81.A FATHER'S GRIEF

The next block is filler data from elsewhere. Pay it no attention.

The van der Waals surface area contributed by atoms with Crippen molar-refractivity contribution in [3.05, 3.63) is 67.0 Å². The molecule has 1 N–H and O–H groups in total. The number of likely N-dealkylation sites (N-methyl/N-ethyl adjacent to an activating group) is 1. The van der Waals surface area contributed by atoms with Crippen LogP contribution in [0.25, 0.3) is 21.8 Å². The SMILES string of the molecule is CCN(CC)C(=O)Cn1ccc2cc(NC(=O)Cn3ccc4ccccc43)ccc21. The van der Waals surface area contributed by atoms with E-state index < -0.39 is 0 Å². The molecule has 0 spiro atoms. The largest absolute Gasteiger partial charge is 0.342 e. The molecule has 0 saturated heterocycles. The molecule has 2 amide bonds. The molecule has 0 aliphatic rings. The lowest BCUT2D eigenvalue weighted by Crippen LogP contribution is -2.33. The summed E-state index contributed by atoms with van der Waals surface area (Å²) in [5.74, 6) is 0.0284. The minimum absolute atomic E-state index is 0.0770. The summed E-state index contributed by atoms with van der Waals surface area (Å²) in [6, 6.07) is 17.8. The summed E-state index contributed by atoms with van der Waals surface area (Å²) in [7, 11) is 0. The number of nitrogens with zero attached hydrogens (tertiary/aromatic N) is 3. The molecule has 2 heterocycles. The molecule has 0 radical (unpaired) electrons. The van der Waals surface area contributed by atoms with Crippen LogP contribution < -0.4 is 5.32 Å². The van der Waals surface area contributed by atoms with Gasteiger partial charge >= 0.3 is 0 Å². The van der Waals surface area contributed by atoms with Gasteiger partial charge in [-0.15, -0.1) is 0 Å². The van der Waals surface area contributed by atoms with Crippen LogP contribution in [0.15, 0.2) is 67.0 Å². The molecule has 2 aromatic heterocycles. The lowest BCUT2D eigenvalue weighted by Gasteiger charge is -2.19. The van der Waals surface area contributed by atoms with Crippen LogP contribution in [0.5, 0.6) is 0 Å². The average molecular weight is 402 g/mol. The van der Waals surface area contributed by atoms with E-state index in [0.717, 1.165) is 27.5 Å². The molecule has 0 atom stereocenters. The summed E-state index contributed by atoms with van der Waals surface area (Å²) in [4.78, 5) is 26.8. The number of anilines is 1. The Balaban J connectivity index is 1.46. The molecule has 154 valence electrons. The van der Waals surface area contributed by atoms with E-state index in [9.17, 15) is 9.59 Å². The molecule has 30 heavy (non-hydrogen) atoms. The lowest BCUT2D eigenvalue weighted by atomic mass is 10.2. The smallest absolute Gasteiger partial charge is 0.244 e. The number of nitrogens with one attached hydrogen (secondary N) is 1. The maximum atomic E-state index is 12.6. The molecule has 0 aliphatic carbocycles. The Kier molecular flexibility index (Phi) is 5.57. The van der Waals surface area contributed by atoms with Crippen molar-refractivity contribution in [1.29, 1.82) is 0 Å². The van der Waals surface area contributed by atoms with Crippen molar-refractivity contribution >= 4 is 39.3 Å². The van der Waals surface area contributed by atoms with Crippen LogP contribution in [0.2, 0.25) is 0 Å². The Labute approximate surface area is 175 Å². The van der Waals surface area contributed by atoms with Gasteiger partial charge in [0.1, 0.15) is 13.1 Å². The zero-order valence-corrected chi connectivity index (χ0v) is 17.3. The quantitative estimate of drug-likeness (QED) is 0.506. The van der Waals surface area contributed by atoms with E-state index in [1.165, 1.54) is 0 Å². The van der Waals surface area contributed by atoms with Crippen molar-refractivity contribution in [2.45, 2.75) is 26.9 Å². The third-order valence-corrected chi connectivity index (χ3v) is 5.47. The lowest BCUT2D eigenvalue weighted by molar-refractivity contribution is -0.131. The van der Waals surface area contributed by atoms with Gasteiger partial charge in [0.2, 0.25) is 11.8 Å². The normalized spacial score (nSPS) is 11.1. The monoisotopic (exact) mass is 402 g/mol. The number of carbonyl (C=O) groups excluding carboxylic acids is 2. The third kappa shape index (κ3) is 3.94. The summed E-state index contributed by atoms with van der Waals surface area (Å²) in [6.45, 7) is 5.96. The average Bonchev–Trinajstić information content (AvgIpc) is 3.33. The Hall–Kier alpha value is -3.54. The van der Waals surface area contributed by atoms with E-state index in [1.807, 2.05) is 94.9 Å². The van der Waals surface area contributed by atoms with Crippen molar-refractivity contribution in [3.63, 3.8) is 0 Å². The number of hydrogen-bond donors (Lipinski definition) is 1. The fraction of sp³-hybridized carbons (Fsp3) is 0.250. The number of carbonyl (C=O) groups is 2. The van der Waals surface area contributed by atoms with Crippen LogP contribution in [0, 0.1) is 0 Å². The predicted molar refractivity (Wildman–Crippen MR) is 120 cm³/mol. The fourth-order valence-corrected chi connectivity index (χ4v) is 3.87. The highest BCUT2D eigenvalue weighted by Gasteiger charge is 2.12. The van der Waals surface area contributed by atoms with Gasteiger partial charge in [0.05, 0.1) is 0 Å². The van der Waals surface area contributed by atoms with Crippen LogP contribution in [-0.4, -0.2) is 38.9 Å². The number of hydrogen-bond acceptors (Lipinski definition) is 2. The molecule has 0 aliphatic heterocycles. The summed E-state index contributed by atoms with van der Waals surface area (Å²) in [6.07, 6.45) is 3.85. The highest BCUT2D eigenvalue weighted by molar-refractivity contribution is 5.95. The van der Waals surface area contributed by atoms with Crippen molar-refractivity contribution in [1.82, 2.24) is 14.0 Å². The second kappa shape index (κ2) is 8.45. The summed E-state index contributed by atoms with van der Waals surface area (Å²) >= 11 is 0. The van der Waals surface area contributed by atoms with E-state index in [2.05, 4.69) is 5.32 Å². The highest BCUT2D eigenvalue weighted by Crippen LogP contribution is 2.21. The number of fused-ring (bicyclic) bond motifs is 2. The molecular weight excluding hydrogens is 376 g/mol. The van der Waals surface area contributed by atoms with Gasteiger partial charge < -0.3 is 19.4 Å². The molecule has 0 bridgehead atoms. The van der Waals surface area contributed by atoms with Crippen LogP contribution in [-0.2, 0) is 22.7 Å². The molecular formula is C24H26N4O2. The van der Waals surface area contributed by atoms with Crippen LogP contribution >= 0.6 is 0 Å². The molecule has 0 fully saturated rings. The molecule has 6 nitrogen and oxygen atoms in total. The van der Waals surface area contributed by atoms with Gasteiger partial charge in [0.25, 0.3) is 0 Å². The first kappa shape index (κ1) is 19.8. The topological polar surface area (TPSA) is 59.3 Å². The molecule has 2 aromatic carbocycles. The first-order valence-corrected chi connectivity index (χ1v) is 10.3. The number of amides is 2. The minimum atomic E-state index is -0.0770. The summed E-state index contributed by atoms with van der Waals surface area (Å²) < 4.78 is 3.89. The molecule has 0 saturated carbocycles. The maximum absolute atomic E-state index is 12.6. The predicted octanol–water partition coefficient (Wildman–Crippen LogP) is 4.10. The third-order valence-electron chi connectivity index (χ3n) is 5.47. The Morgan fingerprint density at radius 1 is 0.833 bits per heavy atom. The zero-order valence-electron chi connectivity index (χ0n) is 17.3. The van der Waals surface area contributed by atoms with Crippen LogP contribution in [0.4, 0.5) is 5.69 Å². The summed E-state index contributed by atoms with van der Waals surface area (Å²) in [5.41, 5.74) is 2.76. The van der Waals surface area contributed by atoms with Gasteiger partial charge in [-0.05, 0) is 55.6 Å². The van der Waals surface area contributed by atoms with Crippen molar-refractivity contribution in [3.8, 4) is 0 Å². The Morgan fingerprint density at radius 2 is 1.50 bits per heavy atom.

YUDHISHTHIRA was plunged in sorrow. "He has gone to the sleep that knows no waking, he who in battle overcame Drona, Aswatthama and Duryodhana and who was like a destroying fire to enemy forces. O warrior that made Duhsasana flee in fear, are you dead? What then is there for me to fight for or win? Why do we want kingdom now? What words of comfort can I offer to Arjuna? And what shall I say to Subhadra, quivering like a cow bereaved of her calf? How can I utter to them vain words of solace that serve no purpose? Truly, ambition destroys the understanding of men. Like the fool who, looking for honey, falls into a precipitous pit below and is destroyed, in my desire for victory I pushed to the battlefront this boy, whose life was all before him in love and joy. There is no fool like me in the world. I have killed Arjuna's beloved son, instead of protecting him during the absence of his father." Thus was Yudhishthira lamenting in histent. Around him were sitting warriors, silent in sorrowful thought of the valor of the youthful hero and his cruel death. It was always the custom with Vyasa to come and comfort the Pandavas, whenever they were in great sorrow. He was their great teacher as well as grandsire. So he appeared now before Yudhishthira. The sage was received with all honor and Yudhishthira, having made him sit, said: "I have tried very hard to find peace of mind, but I am unable to find it." "You are wise and a knower," said Vyasa, "and it is not meet that you should allow yourself to be lost in grief in this manner. Knowing the nature of death, it is not right that you should grieve like the unlearned." Vyasa proceeded to console the bereaved Dharmaputra: "When Brahma created living beings, he was filled with anxiety. These lives will multiply and soon their number will be beyond the capacity of the earth to bear. There seems to be no way of coping with this. This thought of Brahma grew into a flame which became bigger and bigger until it threatened to destroy all creation at once.